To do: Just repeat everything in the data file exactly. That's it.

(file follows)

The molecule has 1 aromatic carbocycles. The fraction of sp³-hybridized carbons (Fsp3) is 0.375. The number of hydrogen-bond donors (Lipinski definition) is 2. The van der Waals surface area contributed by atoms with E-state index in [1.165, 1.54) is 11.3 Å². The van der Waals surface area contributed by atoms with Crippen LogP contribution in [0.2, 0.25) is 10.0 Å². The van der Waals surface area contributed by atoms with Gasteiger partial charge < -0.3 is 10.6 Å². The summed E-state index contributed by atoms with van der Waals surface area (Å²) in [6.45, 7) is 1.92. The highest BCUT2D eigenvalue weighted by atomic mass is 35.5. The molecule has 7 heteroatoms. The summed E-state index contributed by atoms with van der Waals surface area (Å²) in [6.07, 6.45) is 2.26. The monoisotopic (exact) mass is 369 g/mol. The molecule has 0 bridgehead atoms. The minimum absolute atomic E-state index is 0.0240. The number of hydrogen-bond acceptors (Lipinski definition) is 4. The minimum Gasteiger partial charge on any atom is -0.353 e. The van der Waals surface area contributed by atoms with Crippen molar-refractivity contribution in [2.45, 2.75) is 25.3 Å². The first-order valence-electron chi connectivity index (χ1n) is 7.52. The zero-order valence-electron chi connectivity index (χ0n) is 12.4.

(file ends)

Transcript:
The molecule has 1 aromatic carbocycles. The fraction of sp³-hybridized carbons (Fsp3) is 0.375. The number of hydrogen-bond donors (Lipinski definition) is 2. The van der Waals surface area contributed by atoms with E-state index in [1.165, 1.54) is 11.3 Å². The van der Waals surface area contributed by atoms with Crippen LogP contribution in [0.2, 0.25) is 10.0 Å². The van der Waals surface area contributed by atoms with Gasteiger partial charge < -0.3 is 10.6 Å². The summed E-state index contributed by atoms with van der Waals surface area (Å²) in [6.45, 7) is 1.92. The highest BCUT2D eigenvalue weighted by atomic mass is 35.5. The molecule has 7 heteroatoms. The summed E-state index contributed by atoms with van der Waals surface area (Å²) in [6.07, 6.45) is 2.26. The monoisotopic (exact) mass is 369 g/mol. The molecule has 0 bridgehead atoms. The minimum absolute atomic E-state index is 0.0240. The number of hydrogen-bond acceptors (Lipinski definition) is 4. The minimum Gasteiger partial charge on any atom is -0.353 e. The van der Waals surface area contributed by atoms with Crippen molar-refractivity contribution in [2.45, 2.75) is 25.3 Å². The first-order valence-electron chi connectivity index (χ1n) is 7.52. The zero-order valence-electron chi connectivity index (χ0n) is 12.4.